I’m really hoping that this also uses === on each param, but the tests don’t indicate this. I’ll be experimenting with this later.

Triple Equals

Like our current case statements, it appears that the new method of pattern matching uses <a href="https://github.com/ruby/ruby/blob/9738f96fcfe50b2a605e350bdd40bd7a85665f54/test/ruby/test_pattern_matching.rb#L255" target="_blank">===</a> for comparisons:

case 'abc'
in /a/
  true
end
case 0
in -> i { i == 0 }
  true
end

Combined with Destructuring

One thing I enjoyed in Qo was the ability to match against another array using === to write queries. It looks like the new syntax will compare each element and give us something very similar:

case [0, 1, 2, 3, 4, 5]
in [0..1, 0...2, 0.., 0..., (...5), (..5)]
  true
end

It’s amusing that they’ve included beginningless and endless ranges in the example, as that could be very useful later on. I certainly hope these work with hashes, as I really really really want this to work:

case object
in method_a: 0..10, method_b: String
  true
end

…because if we can define our own deconstructors just imagine the possibilities there. The class attr for keys is odd though, not sure what to think of that one.

Pin Operator

I’m going to have to come back to this one as I do not understand it. I assume it means not to assign and to “pin” a variable so it doesn’t get overwritten:

a = /a/
case 'abc'
in ^a
  true
end
case [0, 0]
in a, ^a
  a == 0
end

I believe this can be used to capture one element in a variable and also reference it later like a back-reference of sorts.

Thoughts?

This hasn’t built with Nightly yet, so I intend to make a second pass on this after it clears to verify some behavior I have suspicions about. Mostly I want to see about the hash matchers, as there’s some amazing potential there.

Ruby 2.7 — Pattern Matching — Destructuring on Point

Now that pattern matching has hit Ruby Nightly as an experimental feature, let’s take a look into some potential usecases for it starting with Destructuring.

This article will be a bit more structured.

Testing Warning!

Be sure to remember that variable assignment destructuring assigns local variables. This will mess with your testing unless you do it in methods instead of in a direct Pry or IRB session. We’ll dig into this more later in the article.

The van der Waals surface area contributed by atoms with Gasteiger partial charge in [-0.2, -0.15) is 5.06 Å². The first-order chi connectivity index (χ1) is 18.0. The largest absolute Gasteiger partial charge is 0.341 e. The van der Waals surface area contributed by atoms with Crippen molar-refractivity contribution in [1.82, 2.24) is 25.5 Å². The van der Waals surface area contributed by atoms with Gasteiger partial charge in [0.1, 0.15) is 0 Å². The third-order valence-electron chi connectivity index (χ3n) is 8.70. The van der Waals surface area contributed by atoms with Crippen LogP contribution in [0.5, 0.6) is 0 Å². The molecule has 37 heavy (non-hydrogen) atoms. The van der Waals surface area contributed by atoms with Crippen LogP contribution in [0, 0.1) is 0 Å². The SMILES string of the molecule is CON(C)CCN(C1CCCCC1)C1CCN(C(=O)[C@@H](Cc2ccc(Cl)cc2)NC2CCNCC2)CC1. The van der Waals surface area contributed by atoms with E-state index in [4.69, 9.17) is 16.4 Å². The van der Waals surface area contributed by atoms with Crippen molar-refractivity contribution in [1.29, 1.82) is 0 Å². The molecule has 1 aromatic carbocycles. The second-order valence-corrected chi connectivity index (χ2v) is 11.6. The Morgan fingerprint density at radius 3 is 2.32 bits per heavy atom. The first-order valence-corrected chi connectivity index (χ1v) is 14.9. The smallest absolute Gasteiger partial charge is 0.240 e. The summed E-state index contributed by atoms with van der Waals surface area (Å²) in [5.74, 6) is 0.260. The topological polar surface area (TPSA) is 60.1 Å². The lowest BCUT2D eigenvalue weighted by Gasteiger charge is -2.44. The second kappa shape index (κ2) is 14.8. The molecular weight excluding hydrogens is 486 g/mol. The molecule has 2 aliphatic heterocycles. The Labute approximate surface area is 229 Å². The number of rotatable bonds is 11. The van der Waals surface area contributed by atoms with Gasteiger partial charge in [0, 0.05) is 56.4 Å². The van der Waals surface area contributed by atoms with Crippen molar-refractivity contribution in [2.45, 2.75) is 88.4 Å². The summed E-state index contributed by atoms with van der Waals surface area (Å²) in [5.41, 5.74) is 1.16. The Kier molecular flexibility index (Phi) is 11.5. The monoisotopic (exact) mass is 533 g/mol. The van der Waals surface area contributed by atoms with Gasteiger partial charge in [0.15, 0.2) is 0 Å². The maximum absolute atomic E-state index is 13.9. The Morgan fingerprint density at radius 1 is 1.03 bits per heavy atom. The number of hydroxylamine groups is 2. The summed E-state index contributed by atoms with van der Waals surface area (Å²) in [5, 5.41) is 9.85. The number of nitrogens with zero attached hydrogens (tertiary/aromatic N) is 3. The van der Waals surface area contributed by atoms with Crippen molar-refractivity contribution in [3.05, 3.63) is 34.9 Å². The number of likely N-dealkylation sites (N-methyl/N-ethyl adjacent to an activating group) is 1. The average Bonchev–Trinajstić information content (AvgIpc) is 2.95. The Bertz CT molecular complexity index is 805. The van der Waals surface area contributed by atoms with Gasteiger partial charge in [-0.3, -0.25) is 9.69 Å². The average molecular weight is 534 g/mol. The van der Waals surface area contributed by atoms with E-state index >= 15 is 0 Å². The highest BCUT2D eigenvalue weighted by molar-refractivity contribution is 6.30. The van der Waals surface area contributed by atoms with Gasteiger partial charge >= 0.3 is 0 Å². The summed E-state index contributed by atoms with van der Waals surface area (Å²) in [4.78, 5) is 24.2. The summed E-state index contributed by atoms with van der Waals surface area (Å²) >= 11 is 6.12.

If something doesn’t match, it’s going to raise an error, so be sure to use else to handle default cases.

On Point!

One of the interesting things I’d noted was the ability to destructure from an object. Let’s say we have a Point that has an x and y coordinate:

Point = Struct.new(:x, :y) do
  def deconstruct
    self.to_a
  end
  
  def deconstruct_keys(keys)
    self.to_h
  end
end

We’ll use this as our base example for now.

Array Destructuring

Destructuring is a means of extracting values from an object in Ruby. You may be familiar with the left-hand style from assignment:

x, y = Point.new(0, 1).to_a
x # => 0
y # => 1
*coords = Point.new(2, 3).to_a
coords # => [2, 3] 

These are all valid in in expressions in a pattern matching context. That includes splatting values.

Direct Value

We can destructure to match directly against values:

case Point.new(0, 1)
in 0, 1 then Point.new(0, 2)
end
=> #<struct Point x=0, y=2>

These items all respond to === as we’ll see later in this article.

Triple Equals Destructuring

Anything that responds to === is perfectly fair game here:

case Point.new(0, 1)
in 0.., 1.. then Point.new(0, 2)
end

Direct Variable

If we wanted to just move north, we can use pattern matching to pull out our x and y values by position:

case Point.new(0, 1)
in x, y then Point.new(x, y + 1)
end
=> #<struct Point x=0, y=2>

So it looks like the then keyword is still valid here. Good to know.

Now something interesting is also happening here. It’s assigning local variables, meaning after that statement this works:

[x, y]
=> [0, 1]

This works with any of the variable assignment styles, and caught me a bit by surprise though it does make sense.

Triple Equals Destructuring into Variables

How about if we have some ranges?

case Point.new(0, 1)
in 0..5 => x, 0..5 => y